Other common names: Freddy Kruger Frog
Scientific name: Lepidobatrachus laevis
Budgett’s Frogs are found in central South America in Paraguay and Bolivia. Outside of breeding season, these frogs are usually burrowed underground. When the rainy season comes, they will awake and begin moving to shallow pools of water for breeding.
Appearance / health:
Budgett’s Frogs are usually a light green color. Some individuals may be more yellowish or grayish while some even have mottled colors. Their bodies are large and flattened like a pillow, with a mouth stretching nearly from shoulder to shoulder. Their eyes are set high above the head, making them look like mini-blobs. They also have short stubby limbs, so they do not swim well. Budgett’s Frogs are fairly large, with adults reaching up to 5 or more inches.
Behavior / temperament:
These frogs are very aggressive and will eat just about anything that comes near, including other frogs of their own species. Do not handle these frogs unless absolutely necessary. The oils and salts of our skin are toxic and will cause damage to them. Also, their bite can be quite painful - They have fangs! Given the proper conditions, these frogs are very hardy. The lack of cleanliness inside their tank can lead to death! Always wash out the entire enclosure and all it’s contents weekly and change out water bowls every other day.
A 10 gallon tank set up as half land/half water is suitable for one adult frog. Keep these frogs single as they will try to eat other tank mates. A secure lid is needed in case of escapes.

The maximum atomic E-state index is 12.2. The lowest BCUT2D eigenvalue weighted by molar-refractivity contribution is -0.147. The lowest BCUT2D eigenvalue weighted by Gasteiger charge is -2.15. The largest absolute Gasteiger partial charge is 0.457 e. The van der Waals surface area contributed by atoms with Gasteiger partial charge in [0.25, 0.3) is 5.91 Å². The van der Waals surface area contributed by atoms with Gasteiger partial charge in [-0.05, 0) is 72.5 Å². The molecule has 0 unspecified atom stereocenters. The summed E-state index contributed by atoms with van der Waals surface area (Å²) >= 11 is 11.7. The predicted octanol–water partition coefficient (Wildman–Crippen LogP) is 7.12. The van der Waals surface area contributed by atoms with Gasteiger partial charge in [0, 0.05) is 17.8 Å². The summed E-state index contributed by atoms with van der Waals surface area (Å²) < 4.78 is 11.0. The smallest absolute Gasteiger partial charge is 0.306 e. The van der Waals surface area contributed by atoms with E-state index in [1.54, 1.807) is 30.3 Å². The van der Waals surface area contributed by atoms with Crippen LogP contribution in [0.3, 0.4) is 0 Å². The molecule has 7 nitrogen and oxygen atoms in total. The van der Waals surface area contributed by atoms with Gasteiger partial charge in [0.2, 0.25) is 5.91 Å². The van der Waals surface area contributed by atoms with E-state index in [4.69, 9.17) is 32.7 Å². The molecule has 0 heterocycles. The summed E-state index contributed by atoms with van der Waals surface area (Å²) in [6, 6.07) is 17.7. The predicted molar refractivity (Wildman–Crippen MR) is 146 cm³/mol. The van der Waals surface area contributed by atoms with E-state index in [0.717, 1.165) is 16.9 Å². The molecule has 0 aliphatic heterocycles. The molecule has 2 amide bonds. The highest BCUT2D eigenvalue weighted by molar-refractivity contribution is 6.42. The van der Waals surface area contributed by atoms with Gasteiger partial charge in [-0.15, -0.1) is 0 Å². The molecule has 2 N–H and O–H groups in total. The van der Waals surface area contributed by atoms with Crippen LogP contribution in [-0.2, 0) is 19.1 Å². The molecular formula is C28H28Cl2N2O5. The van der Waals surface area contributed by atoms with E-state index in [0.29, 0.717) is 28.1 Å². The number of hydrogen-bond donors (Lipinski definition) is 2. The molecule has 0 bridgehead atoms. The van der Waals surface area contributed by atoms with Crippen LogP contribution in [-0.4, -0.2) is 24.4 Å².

Temperatures of the land side should be kept between 75-80F with nighttime temperatures safely dropping to 65-70F. The water side of the tank should be maintained between 80-85F. A small internal filter may also be used inside the water area. To create a half land/half water tank, simply portion off half of the tank with Plexiglas and aquarium sealant. Test it to make sure no water leaks through. Fill the land side with no chemical potting soil, coco fiber, peat moss, and like substrates. Sphagnum moss can be added to the top as well as hiding places.
On the water side, smooth gravel may be added or it may be left plain. Water and land depth should be 3-5 inches deep. Another tank set up option would be to have water throughout the entire aquarium, with driftwood and other items added so that they protrude through the water giving the frogs an area to haul out. Live or fake plants may be used throughout the tank as well. Tank must be cleaned weekly as these frogs are very sensitive to harmful bacteria through their skin. Even with a filter, the water still must be changed weekly as well.
Adults should be offered a variety of worms and insects such as crickets, cockroaches, wax worms, earthworms, and other soft bodied food items. Large adults can also eat pinkie mice. Juveniles and froglets will need insects such as young crickets, cockroaches, worms, etc. Tadpoles need fish flakes, live blood or black worms, daphnia, and other small prey items. Calcium and vitamin supplements are needed 1-3 times a week.
Captive breeding is not too common with this species yet. Reproduction of these frogs is no different than any other frog. The males will begin calling the females during the rainy season, and when receptive the female will allow the male to mount her in amplexus. She will then lay up to 1,500 eggs which grow very rapidly. Those who have bred them are amazed at the growth rate of the eggs, tadpoles, and froglets. The eggs are laid and less than 2 days later will hatch. The tadpoles then undergo a quick metamorphosis and will be froglets in less than 3 weeks. The froglets of the Budgett’s Frog are very aggressive and cannibalistic.